Cyberwanderer’s Blog

September 26, 2008

Questionable pro-Harper conduct by CBC and CTV

Filed under: Canada,election,Politics — cyberwanderer @ 10:18 pm
Tags: , , , , , ,

I’ve been following the election on various channels. I felt Peter Mansbridge and some of CBC report seems to be too accommodating and less critical of Harper. Back then I dismissed it as just an isolated incident. But few weeks on in the campaign and from observation and growing blog about instances of questionable and not so balanced reporting, it turns out they are not isolated cases. Today, a reporter asked Harper what he thought of media’s coverage. He reportedly looked over to his staff with “a hint of smile” and said he think it is balanced this time around. (h/t Far and Wide blog). Now we all know that Harper get riled up over being questioned by the media. So it’s not hard to imagine what Harper’s definition of balanced media is.

The problem with getting complacent is we tend to miss the subtle things and news report that tend to sway our opinion. We take media report as fact and easily believe them. Case in point, U.S. media report favorably about George Bush Iraq war claim and majority of Americans bought into it. Now here in Canada, CBC reporting on several occasions leave me feeling like something is not quite right.  And judging by opinion expressed by others, there has been more than one occasion of questionable reporting.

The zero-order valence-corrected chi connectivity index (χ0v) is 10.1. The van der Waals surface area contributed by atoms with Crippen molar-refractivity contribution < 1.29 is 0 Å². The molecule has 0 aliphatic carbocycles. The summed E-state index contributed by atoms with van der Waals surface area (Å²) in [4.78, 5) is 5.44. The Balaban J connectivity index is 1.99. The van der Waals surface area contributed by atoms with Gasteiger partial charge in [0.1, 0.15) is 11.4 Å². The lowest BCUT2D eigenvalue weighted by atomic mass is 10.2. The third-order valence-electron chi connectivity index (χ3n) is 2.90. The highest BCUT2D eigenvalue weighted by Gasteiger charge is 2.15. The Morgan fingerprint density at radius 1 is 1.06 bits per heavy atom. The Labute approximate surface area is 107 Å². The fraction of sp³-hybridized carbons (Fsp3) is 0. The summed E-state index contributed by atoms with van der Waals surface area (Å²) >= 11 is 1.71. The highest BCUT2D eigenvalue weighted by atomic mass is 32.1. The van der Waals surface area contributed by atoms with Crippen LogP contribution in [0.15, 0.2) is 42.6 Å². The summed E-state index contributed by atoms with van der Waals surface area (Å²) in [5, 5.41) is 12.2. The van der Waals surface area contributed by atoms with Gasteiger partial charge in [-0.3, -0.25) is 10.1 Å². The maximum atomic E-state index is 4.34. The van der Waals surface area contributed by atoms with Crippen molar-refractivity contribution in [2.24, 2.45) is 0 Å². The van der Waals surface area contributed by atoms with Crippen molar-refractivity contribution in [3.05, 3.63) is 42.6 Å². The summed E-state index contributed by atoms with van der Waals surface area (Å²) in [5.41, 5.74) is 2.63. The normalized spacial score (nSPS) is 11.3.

Today, Harper in true Bush fashion accused Dion of praying for a recession. Dion was emotional and talked passionately about Canada hitting back at Harper. That speech got good review and show a passionate side of Dion. It made headline on most news. However, CBC ignored it while it was being reported as headline news on other networks. (h/t Liberals Arts and Minds blog). I know it’s an image Harper would not want people to see. But what is CBC’s motivation? There are other instances which are more subtle but CBC’s action today cannot be tolerated. CTV reporter Robert Fife have been accused by a maritime radio host of acting like he’s been bought and paid for by Harper. Robert Fife has been criticized for having pro-Harper bias long before the election. But tonight, watching Mike Duffy, I can’t help but observed that Mike Duffy’s line of questioning seems to fall in line with some pro-Harper paper. They are expounding the line that Liberal is in such bad shape that NDP is about to become the opposition. This is called creating a perception contrary to the facts. The facts being that poll after poll have showed Liberal well ahead of NDP. But the perceptions that pro-Harper paper is trying to create is that the Liberal is in disarray and disintegrating. What people don’t realize is how little bias reporting like this create a perception of a sinking ship. We live in a connected society and tend to follow what seems to be popular. So by creating a perception of a Liberal sinking ship, people would tend to join the bandwagon of abandoning what they thought is becoming unpopular. So in tonight’s Mike Duffy Live, pushing that same line, he heap praise on NDP for rising to almost claim the position of opposition. And on asking his Liberal guest a question. He asked about NDP gaining on Liberal with hand covering his mouth as if there’s some dire event occurring. The Liberal guest wisely shot back and said he is not sure why Mike is saying that when polls shows otherwise. But when the news host, which ordinary Canadian thought knows more about politics than them, said the Liberal is sinking, then he must know something they don’t.